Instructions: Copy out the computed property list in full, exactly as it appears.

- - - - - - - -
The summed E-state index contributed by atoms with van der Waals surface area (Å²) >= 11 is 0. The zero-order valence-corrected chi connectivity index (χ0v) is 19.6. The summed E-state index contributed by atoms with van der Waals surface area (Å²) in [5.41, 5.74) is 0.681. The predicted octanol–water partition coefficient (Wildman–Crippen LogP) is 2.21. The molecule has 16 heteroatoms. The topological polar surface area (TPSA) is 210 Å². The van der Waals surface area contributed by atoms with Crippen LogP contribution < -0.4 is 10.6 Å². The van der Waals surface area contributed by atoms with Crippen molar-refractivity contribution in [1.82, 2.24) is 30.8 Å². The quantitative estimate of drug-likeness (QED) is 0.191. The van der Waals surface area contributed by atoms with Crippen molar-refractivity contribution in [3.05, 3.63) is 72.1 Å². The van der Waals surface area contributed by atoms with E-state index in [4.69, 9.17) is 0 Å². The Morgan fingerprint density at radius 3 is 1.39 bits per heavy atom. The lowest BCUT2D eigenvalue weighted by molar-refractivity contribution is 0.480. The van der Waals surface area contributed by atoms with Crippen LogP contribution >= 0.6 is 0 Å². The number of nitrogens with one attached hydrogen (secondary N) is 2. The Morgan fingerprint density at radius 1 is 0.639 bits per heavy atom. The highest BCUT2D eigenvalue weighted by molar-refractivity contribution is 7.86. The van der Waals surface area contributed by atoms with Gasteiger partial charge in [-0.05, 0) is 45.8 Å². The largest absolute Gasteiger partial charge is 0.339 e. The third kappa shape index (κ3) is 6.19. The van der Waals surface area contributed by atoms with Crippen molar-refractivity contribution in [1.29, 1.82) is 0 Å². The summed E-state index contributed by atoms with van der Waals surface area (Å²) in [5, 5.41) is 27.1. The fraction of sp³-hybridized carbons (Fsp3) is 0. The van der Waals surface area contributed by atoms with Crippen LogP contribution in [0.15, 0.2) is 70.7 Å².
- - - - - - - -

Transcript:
The summed E-state index contributed by atoms with van der Waals surface area (Å²) >= 11 is 0. The zero-order valence-corrected chi connectivity index (χ0v) is 19.6. The summed E-state index contributed by atoms with van der Waals surface area (Å²) in [5.41, 5.74) is 0.681. The predicted octanol–water partition coefficient (Wildman–Crippen LogP) is 2.21. The molecule has 16 heteroatoms. The topological polar surface area (TPSA) is 210 Å². The van der Waals surface area contributed by atoms with Crippen LogP contribution < -0.4 is 10.6 Å². The van der Waals surface area contributed by atoms with Crippen molar-refractivity contribution in [1.82, 2.24) is 30.8 Å². The quantitative estimate of drug-likeness (QED) is 0.191. The van der Waals surface area contributed by atoms with Crippen molar-refractivity contribution in [3.05, 3.63) is 72.1 Å². The van der Waals surface area contributed by atoms with E-state index in [4.69, 9.17) is 0 Å². The Morgan fingerprint density at radius 3 is 1.39 bits per heavy atom. The lowest BCUT2D eigenvalue weighted by molar-refractivity contribution is 0.480. The van der Waals surface area contributed by atoms with Crippen LogP contribution >= 0.6 is 0 Å². The number of nitrogens with one attached hydrogen (secondary N) is 2. The Morgan fingerprint density at radius 1 is 0.639 bits per heavy atom. The highest BCUT2D eigenvalue weighted by molar-refractivity contribution is 7.86. The van der Waals surface area contributed by atoms with Gasteiger partial charge in [-0.05, 0) is 45.8 Å². The largest absolute Gasteiger partial charge is 0.339 e. The third kappa shape index (κ3) is 6.19. The van der Waals surface area contributed by atoms with Crippen molar-refractivity contribution in [1.29, 1.82) is 0 Å². The summed E-state index contributed by atoms with van der Waals surface area (Å²) in [5, 5.41) is 27.1. The fraction of sp³-hybridized carbons (Fsp3) is 0. The van der Waals surface area contributed by atoms with Crippen LogP contribution in [0.15, 0.2) is 70.7 Å².